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Concentration and drug prices in the retail market for malaria treatment in rural Tanzania

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Author Info

  • Catherine Goodman
  • S. Patrick Kachur

    (Malaria Branch, US Centers for Disease Control and Prevention, Atlanta, GA, USA)

  • Salim Abdulla

    (Ifakara Health Institute, Dar es Salaam, Tanzania)

  • Peter Bloland

    (National Center for Zoonotic, Vector-borne, and Enteric Diseases, Coordinating Center for Infectious Diseases, Centers for Disease Control and Prevention, Atlanta, GA, USA)

  • Anne Mills

    (Health Policy Unit, London School of Hygiene and Tropical Medicine, London, UK)

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    Abstract

    The impact of market concentration has been little studied in markets for ambulatory care in the developing world, where the retail sector often accounts for a high proportion of treatments. This study begins to address this gap through an analysis of the consumer market for malaria treatment in rural areas of three districts in Tanzania. We developed methods for investigating market definition, sales volumes and concentration, and used these to explore the relationship between antimalarial retail prices and competition. The market was strongly geographically segmented and highly concentrated in terms of antimalarial sales. Antimalarial prices were positively associated with market concentration. High antimalarial prices were likely to be an important factor in the low proportion of care-seekers obtaining appropriate treatment. Retail sector distribution of subsidised antimalarials has been proposed to increase the coverage of effective treatment, but this analysis indicates that local market power may prevent such subsidies from being passed on to rural customers. Policymakers should consider the potential to maintain lower retail prices by decreasing concentration among antimalarial providers and recommending retail price levels. Copyright © 2009 John Wiley & Sons, Ltd.

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    File URL: http://hdl.handle.net/10.1002/hec.1473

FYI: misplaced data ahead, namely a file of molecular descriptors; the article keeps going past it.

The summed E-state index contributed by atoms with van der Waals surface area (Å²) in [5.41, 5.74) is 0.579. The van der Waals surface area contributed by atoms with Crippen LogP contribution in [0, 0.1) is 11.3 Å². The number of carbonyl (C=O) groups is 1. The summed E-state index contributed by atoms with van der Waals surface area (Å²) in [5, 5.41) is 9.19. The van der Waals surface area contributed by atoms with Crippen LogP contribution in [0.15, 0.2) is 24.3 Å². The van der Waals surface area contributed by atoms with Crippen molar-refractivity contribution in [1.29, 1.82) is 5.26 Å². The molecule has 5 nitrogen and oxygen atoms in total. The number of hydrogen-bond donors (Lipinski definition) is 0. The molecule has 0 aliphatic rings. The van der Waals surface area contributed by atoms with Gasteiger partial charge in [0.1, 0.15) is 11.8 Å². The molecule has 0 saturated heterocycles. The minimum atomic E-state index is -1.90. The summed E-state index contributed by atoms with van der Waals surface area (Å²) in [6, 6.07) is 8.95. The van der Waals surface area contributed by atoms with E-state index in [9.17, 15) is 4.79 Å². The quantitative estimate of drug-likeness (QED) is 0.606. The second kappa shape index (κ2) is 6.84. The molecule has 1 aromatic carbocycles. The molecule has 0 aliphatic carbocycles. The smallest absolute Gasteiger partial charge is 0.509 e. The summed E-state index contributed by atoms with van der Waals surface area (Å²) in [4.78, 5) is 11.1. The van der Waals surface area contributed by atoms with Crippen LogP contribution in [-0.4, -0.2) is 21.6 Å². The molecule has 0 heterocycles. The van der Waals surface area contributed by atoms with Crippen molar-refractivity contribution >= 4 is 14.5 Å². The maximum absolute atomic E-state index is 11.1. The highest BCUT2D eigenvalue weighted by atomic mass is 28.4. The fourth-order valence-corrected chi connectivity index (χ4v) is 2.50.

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    Bibliographic Info

    Article provided by John Wiley & Sons, Ltd. in its journal Health Economics.

    Volume (Year): 18 (2009)
    Issue (Month): 6 ()
    Pages: 727-742

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    Handle: RePEc:wly:hlthec:v:18:y:2009:i:6:p:727-742

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    Web page: http://www3.interscience.wiley.com/cgi-bin/jhome/5749

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    1. Martin Gaynor & William B. Vogt, 1999. "Antitrust and Competition in Health Care Markets," NBER Working Papers 7112, National Bureau of Economic Research, Inc.
    2. Conteh, Lesong & Hanson, Kara, 2003. "Methods for studying private sector supply of public health products in developing countries: a conceptual framework and review," Social Science & Medicine, Elsevier, vol. 57(7), pages 1147-1161, October.
    3. Filmer, Deon & Pritchett, Lant, 1998. "Estimating wealth effects without expenditure data - or tears : with an application to educational enrollments in states of India," Policy Research Working Paper Series 1994, The World Bank.
    4. Dranove, David & Satterthwaite, Mark A., 2000. "The industrial organization of health care markets," Handbook of Health Economics, in: A. J. Culyer & J. P. Newhouse (ed.), Handbook of Health Economics, edition 1, volume 1, chapter 20, pages 1093-1139 Elsevier.
    5. Toni Ashton & David Press, 1997. "Market Concentration in Secondary Health Services Under a Purchaser-Provider Split: The New Zealand Experience," Health Economics, John Wiley & Sons, Ltd., vol. 6(1), pages 43-56.
    6. Carol Propper & Neil Söderlund, 1998. "Competition in the NHS internal market: an overview of its effects on hospital prices and costs," Health Economics, John Wiley & Sons, Ltd., vol. 7(3), pages 187-197.
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    Cited by:
    1. Puig-Junoy, Jaume & López-Valcárcel, Beatriz González, 2014. "Launch prices for new pharmaceuticals in the heavily regulated and subsidized Spanish market, 1995–2007," Health Policy, Elsevier, vol. 116(2), pages 170-181.
    2. Schultz Hansen, Kristian & Hjernø Lesner, Tine & Østerdal, Lars Peter, 2013. "Incentivising appropriate malaria treatment-seeking behaviour with price subsidies," COHERE Working Paper 2013:8, COHERE - Centre of Health Economics Research, University of Southern Denmark.

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